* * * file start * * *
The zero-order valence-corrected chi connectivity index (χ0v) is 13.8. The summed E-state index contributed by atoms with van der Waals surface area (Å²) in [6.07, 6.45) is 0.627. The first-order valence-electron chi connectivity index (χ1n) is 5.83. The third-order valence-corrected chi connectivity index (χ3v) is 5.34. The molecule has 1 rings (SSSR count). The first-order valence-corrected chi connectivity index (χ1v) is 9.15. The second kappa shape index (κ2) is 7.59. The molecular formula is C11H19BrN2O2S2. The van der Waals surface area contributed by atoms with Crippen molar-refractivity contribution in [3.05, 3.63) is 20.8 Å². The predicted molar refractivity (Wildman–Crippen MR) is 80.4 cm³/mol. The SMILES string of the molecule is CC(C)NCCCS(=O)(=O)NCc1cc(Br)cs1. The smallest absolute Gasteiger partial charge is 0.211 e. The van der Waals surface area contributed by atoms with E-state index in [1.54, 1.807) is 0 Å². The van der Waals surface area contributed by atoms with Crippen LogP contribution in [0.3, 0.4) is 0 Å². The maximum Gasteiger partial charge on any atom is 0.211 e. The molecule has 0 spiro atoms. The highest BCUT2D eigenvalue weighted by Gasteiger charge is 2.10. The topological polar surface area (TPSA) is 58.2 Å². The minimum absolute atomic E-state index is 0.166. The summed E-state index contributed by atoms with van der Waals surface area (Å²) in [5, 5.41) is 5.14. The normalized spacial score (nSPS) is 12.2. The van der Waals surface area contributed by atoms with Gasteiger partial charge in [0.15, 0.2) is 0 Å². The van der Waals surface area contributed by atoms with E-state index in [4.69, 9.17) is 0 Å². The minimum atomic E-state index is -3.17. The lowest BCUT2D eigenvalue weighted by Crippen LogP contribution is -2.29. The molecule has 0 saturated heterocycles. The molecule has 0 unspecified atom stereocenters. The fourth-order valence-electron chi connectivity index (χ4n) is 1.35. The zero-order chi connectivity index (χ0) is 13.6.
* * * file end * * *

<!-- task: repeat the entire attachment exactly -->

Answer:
The zero-order valence-corrected chi connectivity index (χ0v) is 13.8. The summed E-state index contributed by atoms with van der Waals surface area (Å²) in [6.07, 6.45) is 0.627. The first-order valence-electron chi connectivity index (χ1n) is 5.83. The third-order valence-corrected chi connectivity index (χ3v) is 5.34. The molecule has 1 rings (SSSR count). The first-order valence-corrected chi connectivity index (χ1v) is 9.15. The second kappa shape index (κ2) is 7.59. The molecular formula is C11H19BrN2O2S2. The van der Waals surface area contributed by atoms with Crippen molar-refractivity contribution in [3.05, 3.63) is 20.8 Å². The predicted molar refractivity (Wildman–Crippen MR) is 80.4 cm³/mol. The SMILES string of the molecule is CC(C)NCCCS(=O)(=O)NCc1cc(Br)cs1. The smallest absolute Gasteiger partial charge is 0.211 e. The van der Waals surface area contributed by atoms with E-state index in [1.54, 1.807) is 0 Å². The van der Waals surface area contributed by atoms with Crippen LogP contribution in [0.3, 0.4) is 0 Å². The maximum Gasteiger partial charge on any atom is 0.211 e. The molecule has 0 spiro atoms. The highest BCUT2D eigenvalue weighted by Gasteiger charge is 2.10. The topological polar surface area (TPSA) is 58.2 Å². The minimum absolute atomic E-state index is 0.166. The summed E-state index contributed by atoms with van der Waals surface area (Å²) in [5, 5.41) is 5.14. The normalized spacial score (nSPS) is 12.2. The van der Waals surface area contributed by atoms with Gasteiger partial charge in [0.15, 0.2) is 0 Å². The van der Waals surface area contributed by atoms with E-state index in [4.69, 9.17) is 0 Å². The minimum atomic E-state index is -3.17. The lowest BCUT2D eigenvalue weighted by Crippen LogP contribution is -2.29. The molecule has 0 saturated heterocycles. The molecule has 0 unspecified atom stereocenters. The fourth-order valence-electron chi connectivity index (χ4n) is 1.35. The zero-order chi connectivity index (χ0) is 13.6.